October 7


Faulty Way Of Thinking About Retirement: Part 2

I had many people email me about last week’s article.  Several people expressed the same question:  “Dave, it was very interesting to see what thoughts are going through the mind of a normal retiree.  In fact, I have had many of those same thoughts.  BUT, I was left wanting more!  Can you give me an idea of what a retiree’s thinking process should be after he gets all the facts?”

Absolutely.  If you missed it last week, click here to catch up…


Below you will find the same “internal dialogue,” but this time I am going to show you realistic and healthy thinking.

The following conversation took place between Mr. Jones and his brain shortly before his retirement.

Name:  John Jones

Age:  65

Savings:  $400,000

Married to Jane Jones, also age 65. 

<Begin transcript here> 

Hmmmmm…..  my last day of work is next week.  It looks like I will get my last paycheck next Friday. 

Ok.  With Jane’s social security and my social security we should be bringing in about $3,000 a month.  I had better put a budget together to get a real handle on my cash flow needs for each month….

<after spending a couple hours on a detailed and accurate budget>

It looks like over the past year we spent $49,400.  That comes out to $4100 a month.  I’ll round it up to $4500 a month to give myself some room. 

Ok, so if I need $4500 a month how is this going to work?  Where is the other $1500 a month coming from?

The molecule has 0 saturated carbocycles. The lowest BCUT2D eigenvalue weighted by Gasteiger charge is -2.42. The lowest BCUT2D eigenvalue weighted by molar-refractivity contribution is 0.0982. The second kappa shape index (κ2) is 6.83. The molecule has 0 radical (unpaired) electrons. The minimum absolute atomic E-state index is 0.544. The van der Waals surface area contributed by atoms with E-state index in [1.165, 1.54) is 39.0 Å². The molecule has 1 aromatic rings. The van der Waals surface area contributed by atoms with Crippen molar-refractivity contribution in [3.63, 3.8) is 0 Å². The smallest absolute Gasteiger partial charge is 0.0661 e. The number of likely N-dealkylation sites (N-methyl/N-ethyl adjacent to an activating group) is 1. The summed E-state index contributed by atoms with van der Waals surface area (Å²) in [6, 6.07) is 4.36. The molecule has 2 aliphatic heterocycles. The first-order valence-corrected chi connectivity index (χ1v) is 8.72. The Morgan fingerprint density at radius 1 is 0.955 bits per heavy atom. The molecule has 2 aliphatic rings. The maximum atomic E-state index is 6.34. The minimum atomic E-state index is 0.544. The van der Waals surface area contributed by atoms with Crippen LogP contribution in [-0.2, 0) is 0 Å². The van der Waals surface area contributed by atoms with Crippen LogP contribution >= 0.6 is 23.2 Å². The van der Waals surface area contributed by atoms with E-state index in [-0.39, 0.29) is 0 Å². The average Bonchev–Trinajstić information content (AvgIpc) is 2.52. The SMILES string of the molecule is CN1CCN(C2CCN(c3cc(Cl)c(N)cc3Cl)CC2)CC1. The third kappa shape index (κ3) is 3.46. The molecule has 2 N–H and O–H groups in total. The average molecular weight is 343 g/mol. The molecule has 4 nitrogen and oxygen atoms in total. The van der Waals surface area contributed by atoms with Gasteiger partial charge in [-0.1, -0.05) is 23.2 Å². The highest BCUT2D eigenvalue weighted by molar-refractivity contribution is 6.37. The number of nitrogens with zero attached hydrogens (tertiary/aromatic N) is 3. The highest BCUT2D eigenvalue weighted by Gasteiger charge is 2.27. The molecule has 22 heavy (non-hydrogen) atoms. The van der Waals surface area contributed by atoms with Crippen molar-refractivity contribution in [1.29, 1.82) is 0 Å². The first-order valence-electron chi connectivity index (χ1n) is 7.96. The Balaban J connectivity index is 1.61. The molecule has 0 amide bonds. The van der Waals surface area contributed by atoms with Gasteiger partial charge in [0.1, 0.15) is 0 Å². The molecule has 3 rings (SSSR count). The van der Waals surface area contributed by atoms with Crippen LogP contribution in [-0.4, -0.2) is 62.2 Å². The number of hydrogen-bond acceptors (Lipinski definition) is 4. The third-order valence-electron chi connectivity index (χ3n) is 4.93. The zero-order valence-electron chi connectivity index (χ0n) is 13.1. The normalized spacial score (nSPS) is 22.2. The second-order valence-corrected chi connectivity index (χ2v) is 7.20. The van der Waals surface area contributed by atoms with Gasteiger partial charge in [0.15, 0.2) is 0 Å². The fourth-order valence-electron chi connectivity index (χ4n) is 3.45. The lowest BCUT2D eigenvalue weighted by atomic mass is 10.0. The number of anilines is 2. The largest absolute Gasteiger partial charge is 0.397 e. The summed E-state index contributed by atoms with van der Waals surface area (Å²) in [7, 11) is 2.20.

Hmmm…After reading David Kennon’s insightful articles, I know that I need to keep my retirement savings working for me.  I know that while it is impossible to predict the financial markets in the short term, between now and the day I die, we have a very good idea of where the markets will go.   

Ok, so from the $400,000 I will start withdrawing $1500 a month.  Outside of the economy experiencing another Great Depression, that withdrawal is a reasonable and sustainable amount of money to start with. 

Ok, that puts us right at $4500.  I guess I can still go work part-time at the golf course.  That sounds like fun, and it would get me out of the house.  That income can be our “vacation fund.”

Sure, nothing is guaranteed in this life.  I guess there is always a small chance that we will experience something as bad as the Great Depression in the next few years.    But what a terrible way to view my life!   I don’t want to spend all my time worrying something that has such a small chance of happening. 

Hmmmm…. I hope one of us doesn’t get Alzheimer’s and require comprehensive 24/7 medical care.  Maybe I try to spend as little money as possible for the time being.  That care would be really expensive, and I don’t want to run out of money.

 Wait a minute!  There is only a 10% chance of needing round-the-clock care for five years or more in a nursing home.  Most people die shortly after entering a facility.  I refuse to live the rest of my life preparing for a 10% possibility.  I am going to focus on the 90% probability that I will live a long and healthy retirement. 

Whew. I feel better.  I need to get back to figuring out what I want to do in my retirement.    I’m going to take out my money each month from my investment accounts, spend my social security, and trust the process.  I’m going to turn off the financial news channel, stop my subscription to Money Magazine, and tune out the inflammatory fear-mongering around me. 

It’s time for Jane and I to enjoy the fruits of our labor.  I refuse to live scared and die rich!

<End Transcript>


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